It is interesting to note that both the author, Ed Welles and the Inc. management were warned in advance that the information that they were provided was false. Furthermore the author's description of events that took place at the FiberView manufacturing facility should have seemed entirely impossible to anyone who would have visited it. Much of Welles' interview was conducted in the FiberView facility and it should have been obvious to him that no one, not even the famous Sedlmayr, could have "shown a flashlight through a window in FiberView's building" to see "a host of parts and assemblies", since no such window existed in the manufacturing facility. Affidavits from fellow tenants Donald Schaper and Rory McFarland stated: "The manufacturing facility is comprised entirely of concrete block construction with two solid and windowless steel bay doors. It would be impossible for someone from the outside to see inside the manufacturing area both during the time that FiberView was a tenant and at the present."
Edward O. Welles did however do some original research on his own in his effort to discredit Mr. Kingstone. He found a fine from NASDAQ that ultimately resulted in the revocation of his broker's license long after Mr. Kingstone had left the brokerage business. Unfortunately, Welles accused Mr. Kingstone in his article of entirely the wrong offense. Mr. Welles also conveniently left out the fact that the only reason for the revocation is that Mr. Kingstone never received notification from NASDAQ of the hearing on the matter. All the mail related to this notification was sent to the wrong address and was returned to NASDAQ. NASDAQ subsequently reviewed the matter and reinstated Brett Kingstone's license after the fact.
Ed Welles and Inc Magazine's publishing philosophy seems to be: if you can't find any interesting news, just make it up. But even reporting false information and manufacturing new "facts" did not seem to be enough for Mr. Welles and his fellow staffers. In their campaign to try to substantiate the false claims in their article, Inc. management even went so far as to publish a false "letter to the editor":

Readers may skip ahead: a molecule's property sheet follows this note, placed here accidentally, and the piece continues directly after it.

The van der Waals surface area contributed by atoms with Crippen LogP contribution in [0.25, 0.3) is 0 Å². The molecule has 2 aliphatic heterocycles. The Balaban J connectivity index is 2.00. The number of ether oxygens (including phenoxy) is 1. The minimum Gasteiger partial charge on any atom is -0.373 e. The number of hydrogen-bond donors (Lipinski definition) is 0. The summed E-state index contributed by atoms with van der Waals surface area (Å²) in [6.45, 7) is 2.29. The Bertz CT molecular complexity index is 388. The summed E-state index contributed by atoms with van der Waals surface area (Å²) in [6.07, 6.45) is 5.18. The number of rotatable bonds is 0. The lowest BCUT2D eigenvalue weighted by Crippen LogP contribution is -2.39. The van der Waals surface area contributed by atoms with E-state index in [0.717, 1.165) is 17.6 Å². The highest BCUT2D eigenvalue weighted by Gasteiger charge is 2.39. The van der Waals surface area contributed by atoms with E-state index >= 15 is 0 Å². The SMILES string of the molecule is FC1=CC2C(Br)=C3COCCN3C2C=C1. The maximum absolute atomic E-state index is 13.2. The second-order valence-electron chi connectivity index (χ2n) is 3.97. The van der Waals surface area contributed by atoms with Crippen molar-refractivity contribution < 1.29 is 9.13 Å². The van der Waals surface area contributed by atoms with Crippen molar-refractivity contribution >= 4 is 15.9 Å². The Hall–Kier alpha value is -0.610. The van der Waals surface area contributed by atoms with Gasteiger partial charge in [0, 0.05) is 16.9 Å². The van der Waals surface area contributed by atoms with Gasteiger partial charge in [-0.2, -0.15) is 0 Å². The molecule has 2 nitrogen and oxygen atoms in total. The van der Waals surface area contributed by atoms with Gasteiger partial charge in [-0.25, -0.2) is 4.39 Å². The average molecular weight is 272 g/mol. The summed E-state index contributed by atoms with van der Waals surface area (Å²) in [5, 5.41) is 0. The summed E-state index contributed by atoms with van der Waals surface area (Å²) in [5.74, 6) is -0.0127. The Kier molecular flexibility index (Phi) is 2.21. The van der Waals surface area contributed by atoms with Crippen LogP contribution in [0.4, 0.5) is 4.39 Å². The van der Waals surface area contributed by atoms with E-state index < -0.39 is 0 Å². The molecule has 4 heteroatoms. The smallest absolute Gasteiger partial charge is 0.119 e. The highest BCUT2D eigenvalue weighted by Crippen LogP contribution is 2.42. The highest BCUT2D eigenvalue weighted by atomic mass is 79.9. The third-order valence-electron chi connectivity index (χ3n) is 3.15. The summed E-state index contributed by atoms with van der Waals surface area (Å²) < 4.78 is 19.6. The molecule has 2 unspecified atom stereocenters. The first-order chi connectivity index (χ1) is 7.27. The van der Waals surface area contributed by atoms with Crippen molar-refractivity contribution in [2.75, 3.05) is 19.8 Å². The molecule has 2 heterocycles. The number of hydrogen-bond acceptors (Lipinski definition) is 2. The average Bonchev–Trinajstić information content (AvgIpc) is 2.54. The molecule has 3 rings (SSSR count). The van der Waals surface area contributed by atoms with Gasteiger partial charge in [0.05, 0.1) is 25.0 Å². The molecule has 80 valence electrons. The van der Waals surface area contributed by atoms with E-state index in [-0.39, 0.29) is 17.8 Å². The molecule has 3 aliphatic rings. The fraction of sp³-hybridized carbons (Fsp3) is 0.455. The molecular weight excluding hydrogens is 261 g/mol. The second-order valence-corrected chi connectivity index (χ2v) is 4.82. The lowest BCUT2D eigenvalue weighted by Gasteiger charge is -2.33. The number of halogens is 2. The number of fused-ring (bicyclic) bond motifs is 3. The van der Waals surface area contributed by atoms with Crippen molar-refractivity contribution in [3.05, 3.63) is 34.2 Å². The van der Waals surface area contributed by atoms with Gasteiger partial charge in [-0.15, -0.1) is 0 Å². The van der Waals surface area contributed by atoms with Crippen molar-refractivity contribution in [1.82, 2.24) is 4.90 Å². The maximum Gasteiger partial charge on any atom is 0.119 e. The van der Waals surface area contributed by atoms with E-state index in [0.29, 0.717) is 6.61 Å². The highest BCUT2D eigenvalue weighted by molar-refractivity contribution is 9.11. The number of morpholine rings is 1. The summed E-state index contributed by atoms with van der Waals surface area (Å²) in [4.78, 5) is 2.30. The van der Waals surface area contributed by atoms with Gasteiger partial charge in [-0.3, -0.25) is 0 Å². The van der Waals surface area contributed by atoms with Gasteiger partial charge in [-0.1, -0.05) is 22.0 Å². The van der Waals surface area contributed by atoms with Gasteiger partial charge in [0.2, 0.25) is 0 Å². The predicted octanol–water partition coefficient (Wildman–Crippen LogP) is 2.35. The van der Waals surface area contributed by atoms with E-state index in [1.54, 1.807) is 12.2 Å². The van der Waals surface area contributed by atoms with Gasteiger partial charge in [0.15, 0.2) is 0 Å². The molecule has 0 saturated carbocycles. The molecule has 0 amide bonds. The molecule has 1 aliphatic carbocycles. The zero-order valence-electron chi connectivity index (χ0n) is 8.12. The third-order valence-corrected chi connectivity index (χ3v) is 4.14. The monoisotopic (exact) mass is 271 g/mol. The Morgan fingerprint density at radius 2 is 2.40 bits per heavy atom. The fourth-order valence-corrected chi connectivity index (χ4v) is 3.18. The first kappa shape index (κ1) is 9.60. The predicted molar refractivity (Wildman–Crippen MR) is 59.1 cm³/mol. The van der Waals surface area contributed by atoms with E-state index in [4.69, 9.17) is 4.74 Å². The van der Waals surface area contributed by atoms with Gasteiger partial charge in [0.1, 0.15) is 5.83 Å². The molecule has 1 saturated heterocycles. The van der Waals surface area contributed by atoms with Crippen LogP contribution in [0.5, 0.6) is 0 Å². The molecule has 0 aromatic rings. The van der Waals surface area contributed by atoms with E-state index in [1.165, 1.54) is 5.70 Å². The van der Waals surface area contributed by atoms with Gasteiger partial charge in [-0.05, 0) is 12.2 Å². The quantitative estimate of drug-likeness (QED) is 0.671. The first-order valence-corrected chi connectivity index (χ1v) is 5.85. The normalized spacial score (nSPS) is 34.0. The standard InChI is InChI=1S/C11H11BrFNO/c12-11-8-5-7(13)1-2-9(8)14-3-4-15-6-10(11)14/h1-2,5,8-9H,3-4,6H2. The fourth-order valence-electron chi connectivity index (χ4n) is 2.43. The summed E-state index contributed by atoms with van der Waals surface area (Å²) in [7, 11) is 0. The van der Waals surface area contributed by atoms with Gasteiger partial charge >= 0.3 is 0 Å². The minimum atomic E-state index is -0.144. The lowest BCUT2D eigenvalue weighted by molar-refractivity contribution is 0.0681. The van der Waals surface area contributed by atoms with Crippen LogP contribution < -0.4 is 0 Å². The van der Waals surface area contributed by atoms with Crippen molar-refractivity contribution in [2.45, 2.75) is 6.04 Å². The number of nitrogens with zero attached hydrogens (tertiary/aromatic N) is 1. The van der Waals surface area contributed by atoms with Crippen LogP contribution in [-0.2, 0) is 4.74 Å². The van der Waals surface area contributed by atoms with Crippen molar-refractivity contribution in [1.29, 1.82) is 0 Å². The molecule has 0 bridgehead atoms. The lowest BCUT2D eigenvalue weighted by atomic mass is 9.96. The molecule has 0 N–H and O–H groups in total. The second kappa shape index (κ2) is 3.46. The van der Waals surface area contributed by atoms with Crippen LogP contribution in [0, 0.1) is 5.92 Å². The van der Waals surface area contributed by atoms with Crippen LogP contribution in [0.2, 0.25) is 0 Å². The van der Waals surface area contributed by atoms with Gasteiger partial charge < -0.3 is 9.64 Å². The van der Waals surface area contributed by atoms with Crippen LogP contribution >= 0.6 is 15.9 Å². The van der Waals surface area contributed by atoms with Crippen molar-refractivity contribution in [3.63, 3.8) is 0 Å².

"As far as I'm concerned, Mr. Kingstone is nothing but a con artist. Three years ago, I ordered his book on entrepreneurship. I never received the book and got no response when I tried to contact him. Now I have some idea where my money went."
Randall K. Russell
Dean, School of Business
Southwestern State University
After the publication of this alleged "letter to the editor", Dean Randall K. Russell sent a letter to Mr. Kingstone to prove that he never sent a letter to the editor and would have never authorized the publication. Dr. Russell stated: "needless to say I am most disturbed about what has happened and offer my apologies."
As of this date Edward O. Welles is no longer employed by Inc. Magazine and most of the management who approved his article have long since been fired or replaced when their publication was sold. Before leaving Inc./Gruner + Jahr Publishing, the old management had a few lawsuits to answer to themselves, one from a disgruntled publishing partner who felt she was cheated in her business dealings. Despite several written requests, the former Inc./Gruner & Jahr management refused to print a retraction or remove the article's posting from their website. They continued their refusals despite knowledge of the facts and the criminal convictions of the individuals that they championed. Mr. Sedlmayr's whereabouts are unknown, but still desired by several investors in New York. Brett Kingstone's company, Super Vision, continues to manufacture fiber optics and provide jobs and exports for Central Florida. His real estate company, Max King Realty, was selected by Governor Jeb Bush as one of "The Top 100 Privately Owned Companies in Florida." Max King Realty recently donated several 30 ton air conditioning systems to the Orange County School District and continues to support charitable organizations throughout Florida.
Verne Harnish, President of YEO, Young Entrepreneurs Organization, issued a statement supporting Brett Kingstone and lashing out at Inc.'s irresponsible reporting: "I believe that Mr. Welles's article in Inc. was highly biased and unfair." One wonders if the Inc. Magazine's new management, Mansueto Ventures LLC, will one day provide a retraction. Other journalists who have read the Inc. article on Brett Kingstone, and initially took it as gospel, at least later felt the moral obligation to print a retraction.